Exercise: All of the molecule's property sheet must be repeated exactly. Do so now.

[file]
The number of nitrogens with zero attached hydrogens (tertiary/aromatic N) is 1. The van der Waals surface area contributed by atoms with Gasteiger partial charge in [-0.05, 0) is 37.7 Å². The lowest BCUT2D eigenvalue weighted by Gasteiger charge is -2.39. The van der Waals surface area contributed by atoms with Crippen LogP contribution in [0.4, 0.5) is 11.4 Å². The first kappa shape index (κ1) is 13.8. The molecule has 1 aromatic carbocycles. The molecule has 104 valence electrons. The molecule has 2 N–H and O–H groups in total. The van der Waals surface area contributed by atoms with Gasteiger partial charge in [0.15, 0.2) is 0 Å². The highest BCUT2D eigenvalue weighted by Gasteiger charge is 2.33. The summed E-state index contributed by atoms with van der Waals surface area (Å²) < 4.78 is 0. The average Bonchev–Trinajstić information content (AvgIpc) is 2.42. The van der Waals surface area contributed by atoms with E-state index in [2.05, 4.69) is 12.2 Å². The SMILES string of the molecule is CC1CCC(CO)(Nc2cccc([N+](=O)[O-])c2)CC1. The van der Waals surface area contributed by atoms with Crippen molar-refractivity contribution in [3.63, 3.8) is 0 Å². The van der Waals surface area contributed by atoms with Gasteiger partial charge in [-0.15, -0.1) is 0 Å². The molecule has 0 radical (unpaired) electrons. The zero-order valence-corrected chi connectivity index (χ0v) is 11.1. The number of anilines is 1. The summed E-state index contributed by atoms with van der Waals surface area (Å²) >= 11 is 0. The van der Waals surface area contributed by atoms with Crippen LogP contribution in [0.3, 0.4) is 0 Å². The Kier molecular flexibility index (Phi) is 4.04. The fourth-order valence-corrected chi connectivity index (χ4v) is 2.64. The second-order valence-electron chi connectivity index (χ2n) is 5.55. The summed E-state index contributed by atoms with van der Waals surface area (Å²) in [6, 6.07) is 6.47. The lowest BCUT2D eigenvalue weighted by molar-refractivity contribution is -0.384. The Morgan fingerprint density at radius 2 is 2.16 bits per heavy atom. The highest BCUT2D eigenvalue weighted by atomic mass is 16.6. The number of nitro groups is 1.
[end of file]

The number of nitrogens with zero attached hydrogens (tertiary/aromatic N) is 1. The van der Waals surface area contributed by atoms with Gasteiger partial charge in [-0.05, 0) is 37.7 Å². The lowest BCUT2D eigenvalue weighted by Gasteiger charge is -2.39. The van der Waals surface area contributed by atoms with Crippen LogP contribution in [0.4, 0.5) is 11.4 Å². The first kappa shape index (κ1) is 13.8. The molecule has 1 aromatic carbocycles. The molecule has 104 valence electrons. The molecule has 2 N–H and O–H groups in total. The van der Waals surface area contributed by atoms with Gasteiger partial charge in [0.15, 0.2) is 0 Å². The highest BCUT2D eigenvalue weighted by Gasteiger charge is 2.33. The summed E-state index contributed by atoms with van der Waals surface area (Å²) < 4.78 is 0. The average Bonchev–Trinajstić information content (AvgIpc) is 2.42. The van der Waals surface area contributed by atoms with E-state index in [2.05, 4.69) is 12.2 Å². The SMILES string of the molecule is CC1CCC(CO)(Nc2cccc([N+](=O)[O-])c2)CC1. The van der Waals surface area contributed by atoms with Crippen molar-refractivity contribution in [3.63, 3.8) is 0 Å². The van der Waals surface area contributed by atoms with Gasteiger partial charge in [-0.15, -0.1) is 0 Å². The molecule has 0 radical (unpaired) electrons. The zero-order valence-corrected chi connectivity index (χ0v) is 11.1. The number of anilines is 1. The summed E-state index contributed by atoms with van der Waals surface area (Å²) >= 11 is 0. The van der Waals surface area contributed by atoms with Crippen LogP contribution in [0.3, 0.4) is 0 Å². The Kier molecular flexibility index (Phi) is 4.04. The fourth-order valence-corrected chi connectivity index (χ4v) is 2.64. The second-order valence-electron chi connectivity index (χ2n) is 5.55. The summed E-state index contributed by atoms with van der Waals surface area (Å²) in [6, 6.07) is 6.47. The lowest BCUT2D eigenvalue weighted by molar-refractivity contribution is -0.384. The Morgan fingerprint density at radius 2 is 2.16 bits per heavy atom. The highest BCUT2D eigenvalue weighted by atomic mass is 16.6. The number of nitro groups is 1.